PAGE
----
Stemming from the requirements outlined in California Senate Bill 1422, on June 16, 2020, the California State Water Resources Control Board (“Board”) adopted this groundbreaking definition of microplastics in drinking water:
‘Microplastics in Drinking Water’ are defined as solid polymeric materials to which chemical additives or other substances may have been added, which are particles which have at least three dimensions that are greater than 1nm and less than 5,000 micrometers (µm)3. Polymers that are derived in nature that have not been chemically modified (other than by hydrolysis) are excluded. - State Water Resources Control Board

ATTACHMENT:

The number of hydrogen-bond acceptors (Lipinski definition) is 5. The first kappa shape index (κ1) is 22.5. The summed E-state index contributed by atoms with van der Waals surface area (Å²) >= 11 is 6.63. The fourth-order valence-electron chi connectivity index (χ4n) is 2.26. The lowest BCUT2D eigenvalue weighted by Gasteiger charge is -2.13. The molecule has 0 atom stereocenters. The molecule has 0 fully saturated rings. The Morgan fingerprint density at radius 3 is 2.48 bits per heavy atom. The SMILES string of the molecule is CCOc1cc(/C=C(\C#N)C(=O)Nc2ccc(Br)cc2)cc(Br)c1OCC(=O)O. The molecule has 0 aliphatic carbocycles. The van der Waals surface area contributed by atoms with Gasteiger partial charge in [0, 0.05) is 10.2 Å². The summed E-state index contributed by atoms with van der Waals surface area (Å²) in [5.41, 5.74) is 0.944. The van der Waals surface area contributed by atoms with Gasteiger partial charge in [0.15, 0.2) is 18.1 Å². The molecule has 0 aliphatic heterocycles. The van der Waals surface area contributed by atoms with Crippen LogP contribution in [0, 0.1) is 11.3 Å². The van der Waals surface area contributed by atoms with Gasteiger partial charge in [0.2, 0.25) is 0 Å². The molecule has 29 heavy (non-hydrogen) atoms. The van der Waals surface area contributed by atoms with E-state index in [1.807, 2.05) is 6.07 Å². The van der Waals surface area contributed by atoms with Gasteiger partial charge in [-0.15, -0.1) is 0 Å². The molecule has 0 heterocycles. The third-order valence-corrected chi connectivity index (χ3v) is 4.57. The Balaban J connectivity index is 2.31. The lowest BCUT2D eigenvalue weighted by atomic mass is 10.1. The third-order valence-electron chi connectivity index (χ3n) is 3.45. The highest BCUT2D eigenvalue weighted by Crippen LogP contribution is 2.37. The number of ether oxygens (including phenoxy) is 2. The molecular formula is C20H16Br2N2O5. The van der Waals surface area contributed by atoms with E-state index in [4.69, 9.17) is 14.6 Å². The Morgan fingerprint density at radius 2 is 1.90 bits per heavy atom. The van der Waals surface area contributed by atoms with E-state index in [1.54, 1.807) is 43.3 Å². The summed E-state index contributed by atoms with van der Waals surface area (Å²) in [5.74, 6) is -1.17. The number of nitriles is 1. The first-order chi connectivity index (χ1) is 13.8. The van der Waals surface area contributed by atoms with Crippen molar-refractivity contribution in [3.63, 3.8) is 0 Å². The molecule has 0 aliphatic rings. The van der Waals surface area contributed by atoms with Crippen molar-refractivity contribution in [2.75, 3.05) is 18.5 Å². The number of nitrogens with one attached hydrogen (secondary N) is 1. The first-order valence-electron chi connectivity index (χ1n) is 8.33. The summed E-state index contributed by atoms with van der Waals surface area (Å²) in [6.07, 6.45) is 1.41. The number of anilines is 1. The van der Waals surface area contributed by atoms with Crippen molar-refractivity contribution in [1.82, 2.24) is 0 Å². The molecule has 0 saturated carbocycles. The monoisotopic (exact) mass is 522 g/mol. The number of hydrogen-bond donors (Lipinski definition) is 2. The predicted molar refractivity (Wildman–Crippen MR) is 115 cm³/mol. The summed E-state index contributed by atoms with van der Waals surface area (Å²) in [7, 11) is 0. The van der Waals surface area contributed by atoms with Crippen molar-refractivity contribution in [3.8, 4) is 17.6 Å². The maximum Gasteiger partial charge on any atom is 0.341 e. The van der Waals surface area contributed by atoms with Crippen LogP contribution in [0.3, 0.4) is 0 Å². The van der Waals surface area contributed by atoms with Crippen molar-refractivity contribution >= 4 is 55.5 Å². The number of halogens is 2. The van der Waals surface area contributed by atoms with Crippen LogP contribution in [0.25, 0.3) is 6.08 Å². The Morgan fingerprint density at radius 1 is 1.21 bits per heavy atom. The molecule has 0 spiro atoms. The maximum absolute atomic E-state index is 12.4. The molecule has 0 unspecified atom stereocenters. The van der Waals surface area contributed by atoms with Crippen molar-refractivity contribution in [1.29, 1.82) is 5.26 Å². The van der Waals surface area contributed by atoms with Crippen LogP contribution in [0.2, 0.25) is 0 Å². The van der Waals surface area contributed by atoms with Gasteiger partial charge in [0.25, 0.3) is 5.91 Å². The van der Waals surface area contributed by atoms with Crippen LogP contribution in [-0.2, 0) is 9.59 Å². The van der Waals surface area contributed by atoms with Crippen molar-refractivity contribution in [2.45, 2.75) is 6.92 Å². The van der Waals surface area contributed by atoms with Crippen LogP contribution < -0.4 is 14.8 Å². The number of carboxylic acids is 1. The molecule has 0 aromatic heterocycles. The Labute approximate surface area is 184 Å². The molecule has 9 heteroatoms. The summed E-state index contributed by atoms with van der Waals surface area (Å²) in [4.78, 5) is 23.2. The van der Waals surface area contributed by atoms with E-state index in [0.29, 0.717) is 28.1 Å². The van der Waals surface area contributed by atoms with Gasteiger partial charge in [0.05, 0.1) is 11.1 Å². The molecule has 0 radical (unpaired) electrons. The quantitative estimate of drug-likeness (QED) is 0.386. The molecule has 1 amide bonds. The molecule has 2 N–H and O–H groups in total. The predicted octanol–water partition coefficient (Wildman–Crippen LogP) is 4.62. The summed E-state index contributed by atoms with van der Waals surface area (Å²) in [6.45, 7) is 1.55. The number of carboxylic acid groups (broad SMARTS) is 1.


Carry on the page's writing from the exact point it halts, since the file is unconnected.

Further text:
While this is the first time microplastics in drinking water has been defined (not only in the United States but also internationally), it’s not a micro issue. A recent review of over 50 studies on plastic ingestion found that on average (globally) we could be ingesting approximately 5 grams of microplastic every week—the equivalent weight of a credit card—from the food we eat, air we breathe and water we drink. Another recent study found microplastics present in every human organ that was tested. While the health implications of microplastics are still unclear, microplastics can persist and accumulate in human tissues once ingested.
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